· By Nicholas Stevens

Root & Branch: Reijo Kiilunen and the Ondine Records Story

Over nearly four decades, Ondine Records has brought top-quality classical albums to the world from its Helsinki home base. A vital part of the "Finnish Classical Miracle" that made artists such as Karita Mattila, Einojuhani Rautavaara, and Kaija Saariaho beloved around the world, Ondine has also maintained an international roster and profile from the start.

In February 2023, an Ondine album entered the Billboard Traditional Classical Chart at #1 for the first time—just the latest of the label's many milestones. Who built this wondrous project? Reijo Kiilunen, whose vision and ambition still power the label.

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ArkivMusic: Ondine Records began in 1985 as a recording project affiliated with the Kuhmo Chamber Music Festival. What was your background at that point, and how did you come to this work?

Reijo Kiilunen: I studied music education and graduated from the Sibelius Academy in 1982. During summer seasons I worked for the Helsinki Festival and very much enjoyed working in music business. In 1985 I was invited to run a concert agency in connection to the Kuhmo Festival. The initial idea was that I would produce (on the side!) a live album every summer from the Festival. At that time I was already a record fanatic and had even started a small record review magazine called Seventh Heaven, so when I got a chance to be involved in producing recordings, I put my main focus there. Soon I left concert management and started full time with Ondine.

AM: The first Ondine release to receive global attention featured the music of Rautavaara. Almost 40 years later, Ondine still records this and other Finnish composers’ work, such as that of Saariaho. How do you feel about the present and future of the Finnish “classical miracle”?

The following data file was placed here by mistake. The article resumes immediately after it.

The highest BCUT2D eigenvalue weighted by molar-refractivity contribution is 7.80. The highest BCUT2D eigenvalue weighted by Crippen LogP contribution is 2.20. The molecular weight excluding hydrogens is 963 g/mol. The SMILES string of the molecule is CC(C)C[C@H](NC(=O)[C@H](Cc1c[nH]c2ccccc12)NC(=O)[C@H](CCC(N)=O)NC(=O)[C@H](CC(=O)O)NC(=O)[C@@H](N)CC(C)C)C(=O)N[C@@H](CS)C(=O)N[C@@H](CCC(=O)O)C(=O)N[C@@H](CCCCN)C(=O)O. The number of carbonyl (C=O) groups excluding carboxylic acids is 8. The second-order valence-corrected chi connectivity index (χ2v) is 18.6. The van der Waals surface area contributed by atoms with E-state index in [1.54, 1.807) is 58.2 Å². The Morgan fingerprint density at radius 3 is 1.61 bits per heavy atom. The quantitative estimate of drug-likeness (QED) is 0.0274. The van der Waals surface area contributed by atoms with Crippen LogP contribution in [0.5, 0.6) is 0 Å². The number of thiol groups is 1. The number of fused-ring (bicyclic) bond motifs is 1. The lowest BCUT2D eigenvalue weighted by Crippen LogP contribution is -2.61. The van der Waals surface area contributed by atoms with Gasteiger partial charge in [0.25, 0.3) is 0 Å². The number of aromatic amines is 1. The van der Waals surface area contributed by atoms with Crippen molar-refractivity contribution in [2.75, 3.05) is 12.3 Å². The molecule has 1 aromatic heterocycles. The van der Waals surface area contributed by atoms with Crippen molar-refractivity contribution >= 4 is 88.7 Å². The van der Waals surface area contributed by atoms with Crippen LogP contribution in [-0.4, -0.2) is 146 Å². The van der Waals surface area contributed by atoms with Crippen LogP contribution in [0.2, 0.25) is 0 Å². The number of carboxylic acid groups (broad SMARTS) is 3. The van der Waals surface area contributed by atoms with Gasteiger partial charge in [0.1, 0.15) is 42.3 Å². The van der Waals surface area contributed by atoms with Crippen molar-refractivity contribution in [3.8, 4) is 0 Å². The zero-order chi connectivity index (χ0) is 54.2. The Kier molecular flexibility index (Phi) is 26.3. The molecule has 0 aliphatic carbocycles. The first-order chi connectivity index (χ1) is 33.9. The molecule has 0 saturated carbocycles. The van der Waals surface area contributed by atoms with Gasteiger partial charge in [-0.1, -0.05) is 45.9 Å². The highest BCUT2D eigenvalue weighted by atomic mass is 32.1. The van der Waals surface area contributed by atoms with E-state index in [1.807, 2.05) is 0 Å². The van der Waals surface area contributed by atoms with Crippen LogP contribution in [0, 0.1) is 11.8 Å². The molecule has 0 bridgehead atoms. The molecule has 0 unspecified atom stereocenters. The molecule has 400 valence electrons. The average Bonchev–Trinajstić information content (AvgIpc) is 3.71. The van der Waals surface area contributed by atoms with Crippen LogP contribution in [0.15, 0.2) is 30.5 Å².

RK: I guess that using the word "miracle" is no overstatement. The development started in the '60s with a government decision to invest in music education; accordingly, by the end of that decade, some 10% of all children in Finland were involved in some level of music education. The investment started to bear fruit, and since the '70s we have seen a wide range of artists and composers making big international careers.

The future of Finnish music still looks bright. For example the line of young conductors emerging regularly and making international careers is remarkable.

While aiming to record the best of Finnish music with our key artists and orchestras, I have always wanted to highlight that we do not want to be labeled as a Finnish company that records Finnish music for the sake of its Finnishness. Quality is the main priority...at a very early stage I wanted to develop equally the international side of the label. For example, in the late '80s we recorded Rautavaara’s symphonies and piano concertos with the Bavarian and Leipzig Radio Symphony Orchestras, and in the '90s, we started a long term collaboration with Vladimir Ashkenazy.

AM: You have won the Sibelius Medal in 2007 as an outstanding promoter of the composer’s music, and in 2020, an Ondine album featuring Sibelius’s music won Limelight’s Orchestral Recording of the Year award. What has this composer’s music meant to you, personally?

RK: There is something unexplainable about Sibelius’ music. The love for it is unquestionable, it runs through the veins. In my blooming tree of music, most all new discoveries are branches and leaves; Sibelius is at the root.